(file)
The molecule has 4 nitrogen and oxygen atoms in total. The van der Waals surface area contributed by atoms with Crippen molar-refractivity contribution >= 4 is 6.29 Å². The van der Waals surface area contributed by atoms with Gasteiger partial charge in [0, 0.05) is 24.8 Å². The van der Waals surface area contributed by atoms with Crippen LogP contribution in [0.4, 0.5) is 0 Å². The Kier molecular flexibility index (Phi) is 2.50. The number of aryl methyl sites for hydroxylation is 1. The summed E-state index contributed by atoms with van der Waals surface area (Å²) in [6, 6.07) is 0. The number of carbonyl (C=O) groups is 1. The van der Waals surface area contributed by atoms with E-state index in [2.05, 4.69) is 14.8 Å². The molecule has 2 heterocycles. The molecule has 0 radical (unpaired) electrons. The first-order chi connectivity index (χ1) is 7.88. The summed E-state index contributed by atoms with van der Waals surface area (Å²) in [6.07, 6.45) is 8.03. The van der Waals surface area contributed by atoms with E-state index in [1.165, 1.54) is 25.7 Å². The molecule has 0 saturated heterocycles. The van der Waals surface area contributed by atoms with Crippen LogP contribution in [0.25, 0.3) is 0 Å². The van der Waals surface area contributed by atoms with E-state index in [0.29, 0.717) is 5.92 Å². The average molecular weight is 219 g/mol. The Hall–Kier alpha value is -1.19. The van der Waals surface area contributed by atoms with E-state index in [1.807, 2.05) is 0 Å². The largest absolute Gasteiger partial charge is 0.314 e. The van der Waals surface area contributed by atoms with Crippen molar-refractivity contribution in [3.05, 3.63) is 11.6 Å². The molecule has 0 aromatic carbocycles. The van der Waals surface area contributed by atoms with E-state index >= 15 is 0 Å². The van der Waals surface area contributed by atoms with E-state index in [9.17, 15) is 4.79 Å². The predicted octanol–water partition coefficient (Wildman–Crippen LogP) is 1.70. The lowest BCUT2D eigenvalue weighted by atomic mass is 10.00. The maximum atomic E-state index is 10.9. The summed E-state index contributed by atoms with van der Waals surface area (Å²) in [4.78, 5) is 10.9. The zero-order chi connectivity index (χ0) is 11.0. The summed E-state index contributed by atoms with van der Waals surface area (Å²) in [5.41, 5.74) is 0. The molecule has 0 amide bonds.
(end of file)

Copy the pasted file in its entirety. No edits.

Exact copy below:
The molecule has 4 nitrogen and oxygen atoms in total. The van der Waals surface area contributed by atoms with Crippen molar-refractivity contribution >= 4 is 6.29 Å². The van der Waals surface area contributed by atoms with Gasteiger partial charge in [0, 0.05) is 24.8 Å². The van der Waals surface area contributed by atoms with Crippen LogP contribution in [0.4, 0.5) is 0 Å². The Kier molecular flexibility index (Phi) is 2.50. The number of aryl methyl sites for hydroxylation is 1. The summed E-state index contributed by atoms with van der Waals surface area (Å²) in [6, 6.07) is 0. The number of carbonyl (C=O) groups is 1. The van der Waals surface area contributed by atoms with E-state index in [2.05, 4.69) is 14.8 Å². The molecule has 2 heterocycles. The molecule has 0 radical (unpaired) electrons. The first-order chi connectivity index (χ1) is 7.88. The summed E-state index contributed by atoms with van der Waals surface area (Å²) in [6.07, 6.45) is 8.03. The van der Waals surface area contributed by atoms with E-state index in [1.165, 1.54) is 25.7 Å². The molecule has 0 saturated heterocycles. The van der Waals surface area contributed by atoms with Crippen LogP contribution in [0.25, 0.3) is 0 Å². The van der Waals surface area contributed by atoms with E-state index in [0.29, 0.717) is 5.92 Å². The average molecular weight is 219 g/mol. The Hall–Kier alpha value is -1.19. The van der Waals surface area contributed by atoms with E-state index in [1.807, 2.05) is 0 Å². The largest absolute Gasteiger partial charge is 0.314 e. The van der Waals surface area contributed by atoms with Crippen molar-refractivity contribution in [3.05, 3.63) is 11.6 Å². The molecule has 0 aromatic carbocycles. The van der Waals surface area contributed by atoms with E-state index >= 15 is 0 Å². The van der Waals surface area contributed by atoms with E-state index in [9.17, 15) is 4.79 Å². The predicted octanol–water partition coefficient (Wildman–Crippen LogP) is 1.70. The lowest BCUT2D eigenvalue weighted by atomic mass is 10.00. The maximum atomic E-state index is 10.9. The summed E-state index contributed by atoms with van der Waals surface area (Å²) in [4.78, 5) is 10.9. The zero-order chi connectivity index (χ0) is 11.0. The summed E-state index contributed by atoms with van der Waals surface area (Å²) in [5.41, 5.74) is 0. The molecule has 0 amide bonds.